Woods brings his show on June 12 at 7 p.m. Tickets are $25 for adults, $10 for kids (age six to 12) and kids five and under get in free. They can be purchased at the Shatford Centre at 760 Main St. or by calling 250-770-7668.

Just Posted

Renderings of what the skating rink could look like beside City Hall between Martin and Main in downtown Penticton. (Activate Penticton image)
Outdoor skating rink back at Penticton council

City staff recommend going forward with rink which could host 2022 BCHL’s 60th year celebration

Longtime SOWINS volunteer Diane Fru (far left) walks with members of her family as they Walk To End Abuse Sunday, June 13, 2021. South Okanagan Women In Needs Society (SOWINS) raised a record amount this year. (Monique Tamminga Western News)
Walk to End Abuse in South Okanagan breaks fundraising record

More than $53,000 raised so far while the pandemic has increased need for SOWINS’ services

The Great Ogopogo Bathtub Race has been held in Summerland as a fundraising event. Do you know which Canadian city introduced this sport? (Black Press file photo)
QUIZ: A summer’s day at the water

How much do you know about boats, lakes and water?

Geordie Fife exits the dunk tank during 2017’s Discovery House Father’s Day festivities at Skaha Lake Park. The fundraiser helps raise awareness of the work done at the house and break down the stigma associated with addiction. (Western News File)
Discovery House Father’s Day fundraiser goes digital

The addiction recovery program will be rolling out videos ahead of the fundraiser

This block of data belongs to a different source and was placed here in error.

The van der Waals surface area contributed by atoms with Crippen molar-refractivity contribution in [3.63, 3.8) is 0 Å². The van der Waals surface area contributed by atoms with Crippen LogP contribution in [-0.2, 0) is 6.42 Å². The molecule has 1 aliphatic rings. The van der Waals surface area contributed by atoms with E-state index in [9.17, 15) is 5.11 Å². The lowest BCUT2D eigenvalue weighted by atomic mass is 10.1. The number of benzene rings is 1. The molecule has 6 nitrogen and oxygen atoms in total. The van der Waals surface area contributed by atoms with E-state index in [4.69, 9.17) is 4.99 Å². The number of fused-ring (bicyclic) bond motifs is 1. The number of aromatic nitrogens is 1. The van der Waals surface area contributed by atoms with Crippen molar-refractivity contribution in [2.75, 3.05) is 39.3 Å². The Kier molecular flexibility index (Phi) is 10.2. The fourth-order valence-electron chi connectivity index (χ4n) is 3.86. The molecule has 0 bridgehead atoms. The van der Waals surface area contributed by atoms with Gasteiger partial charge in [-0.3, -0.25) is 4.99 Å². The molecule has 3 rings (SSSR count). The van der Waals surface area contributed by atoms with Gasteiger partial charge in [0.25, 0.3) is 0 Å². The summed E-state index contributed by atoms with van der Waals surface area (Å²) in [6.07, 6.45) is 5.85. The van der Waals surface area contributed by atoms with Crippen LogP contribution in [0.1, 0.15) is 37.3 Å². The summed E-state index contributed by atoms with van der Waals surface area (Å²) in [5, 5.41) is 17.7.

The proposed design of the five-storey building on Front Street. (City of Penticton)
Five-storey building proposed for Penticton’s Front Street

It will be the second time the proposal will head to council

Canadian Prime Minister Justin Trudeau participates in a plenary session at the G7 Summit in Carbis Bay, England on Friday June 11, 2021. THE CANADIAN PRESS/Adrian Wyld
Canada donating 13M surplus COVID-19 vaccine doses to poor countries

Trudeau says the government will pay for 87 million shots to be distributed to poor countries

Indigenous Services Minister Marc Miller is seen during a news conference, Wednesday May 19, 2021 in Ottawa. THE CANADIAN PRESS/Adrian Wyld
Indigenous child-welfare battle heads to court despite calls for Ottawa to drop cases

Feds are poised to argue against two Canadian Human Rights Tribunal rulings

Two-year-old Ivy McLeod laughs while playing with Lucky the puppy outside their Chilliwack home on Thursday, June 10, 2021. (Jenna Hauck/ Chilliwack Progress)
VIDEO: B.C. family finds ‘perfect’ puppy with limb difference for 2-year-old Ivy

Ivy has special bond with Lucky the puppy who was also born with limb difference

A million-dollar ticket was sold to an individual in Vernon from the Lotto Max draw Friday, June 11, 2021. (Photo courtesy of BCLC)
Lottery ticket worth $1 million sold in Vernon

One lucky individual holds one of 20 tickets worth $1 million from Friday’s Lotto Max draw

A logging truck carries its load down the Elaho Valley near in Squamish, B.C. in this file photo. THE CANADIAN PRESS/Chuck Stoody
Squamish Nation calls for old-growth logging moratorium in its territory

The nation says 44% of old-growth forests in its 6,900-square kilometre territory are protected while the rest remain at risk

Flowers and cards are left at a makeshift memorial at a monument outside the former Kamloops Indian Residential School to honour the 215 children whose remains are believed to have been discovered buried near the city in Kamloops, B.C., on Monday, May 31, 2021. THE CANADIAN PRESS/Darryl Dyck
‘Pick a Sunday:’ Indigenous leaders ask Catholics to stay home, push for apology

Indigenous leaders are calling on Catholics to stand in solidarity with residential school survivors by not attending church services

(Heather Lueck image)
Crash north of Enderby knocks out power, slows Highway 97A traffic

A witness captured footage of a medical helicopter landing at the scene

Most Read